The New Orleans-born, Brooklyn-based trumpeter got his nickname when he was in New Orleans, pre-Katrina, and playing in a number of different bands. “It happened naturally,” he says. “One day at a gig, I was introduced as Mobetta and it just stuck.” He broke into the recording world with his superb debut, Hip to Bop, in 2004 and performed it at with a throw-down jazz style at the Jazz Standard. Later he formed the underground hip-hop/funk combo, Soul’d Out, and recorded with such stars as Aretha Franklin, Wyclef Jean, De La Soul, Macy Gray, Dr. Lonnie Smith, Lettuce and The Roots.

Then Brown took a new turn, going on the road for five years-plus with the blues-rock Tedeschi Trucks Band led by the wife-husband team of singer Susan Tedeschi and monster guitarist Derek Trucks. But today, he’s happy to return to his old free-wheeling ways. “I just had to stop,” Brown says. “All good things must come to an end. Seth had talked with me about doing something different at the Standard, but I was always too busy. It started out as a possibility of doing a residency once a month, but we changed it to every Tuesday. I’m pretty excited because I’m putting together a program with different people for each show that will feature different music. All the people I’ll be enlisting I have a personal relationship with—mentors and friends that will get together to jam.”

The series will open on March 14 with Brown celebrating his fine soul-hip-hop new jazz album, The Mood (on the Mobetta Music label) and end on April 25 with Soul’d Out—The Finale bubbling over with a ton of ebullient jam band party music. Other themes include Love Potion (March 21), Electric Ride (March 28), Pass The Peas (April 4), The New Standard (April 11), Straight No Chaser (April 18). During the residency Brown will be inviting top-notch artists, including Marcus Strickland (tenor sax), Snarky Puppy’s Michael League (bass), Ben Williams (bass), Lenny White (drums), Nir Felder (guitar), Skerik (tenor sax), Marcus Gilmore (drums), Christie Dashiell (vocals), Jaleel Shaw (alto sax).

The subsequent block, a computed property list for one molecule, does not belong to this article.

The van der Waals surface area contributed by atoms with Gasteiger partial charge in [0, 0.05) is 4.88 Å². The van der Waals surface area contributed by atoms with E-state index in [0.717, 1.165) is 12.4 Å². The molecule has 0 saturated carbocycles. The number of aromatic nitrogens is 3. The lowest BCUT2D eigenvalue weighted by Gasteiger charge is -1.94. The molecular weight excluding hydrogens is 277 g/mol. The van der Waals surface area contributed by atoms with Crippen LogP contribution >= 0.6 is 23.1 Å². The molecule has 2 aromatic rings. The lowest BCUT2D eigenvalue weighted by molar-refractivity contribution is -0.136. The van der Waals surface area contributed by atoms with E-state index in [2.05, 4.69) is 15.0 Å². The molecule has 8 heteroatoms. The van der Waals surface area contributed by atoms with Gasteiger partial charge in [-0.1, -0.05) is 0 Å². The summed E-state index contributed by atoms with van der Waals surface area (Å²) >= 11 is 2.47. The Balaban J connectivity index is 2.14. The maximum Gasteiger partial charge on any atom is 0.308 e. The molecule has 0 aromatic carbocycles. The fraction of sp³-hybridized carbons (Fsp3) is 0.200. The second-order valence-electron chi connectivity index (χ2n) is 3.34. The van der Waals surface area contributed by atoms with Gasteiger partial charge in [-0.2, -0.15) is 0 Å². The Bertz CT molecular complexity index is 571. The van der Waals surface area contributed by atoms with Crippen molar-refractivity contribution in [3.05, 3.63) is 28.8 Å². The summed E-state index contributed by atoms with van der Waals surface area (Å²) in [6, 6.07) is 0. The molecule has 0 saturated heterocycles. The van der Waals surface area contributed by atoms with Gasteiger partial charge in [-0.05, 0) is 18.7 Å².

“Each night will have a different synergy,” says Brown. “In this political climate where you don’t know what’s going to happen, this is going to be almost like church. It’s going to be lit.” He switches metaphors and adds, “We’re going to knock it out of the water.”

For young and adventurous listeners who sometimes feel the jazz zone is a bit restrictive and even predictable, Mobetta Tuesdays could well be the answer to the survival of a vibrant jazz life.

“Maurice is excited and passionate,” says Abramson, who notes that as a programmer of the club’s schedule he also brings in the greats of today’s straight-ahead jazz such as recently George Coleman and coming up Kenny Barron. But he’s psyched to see how this residency flies. “Mobetta Tuesdays is all coming together organically. It’s not a marketing ploy. And Maurice is not biting off more than he chew. He’s not a talker who doesn’t deliver. The trust is there.”

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Cover: Maurice “Mobetta” Brown; photo: Zach Gross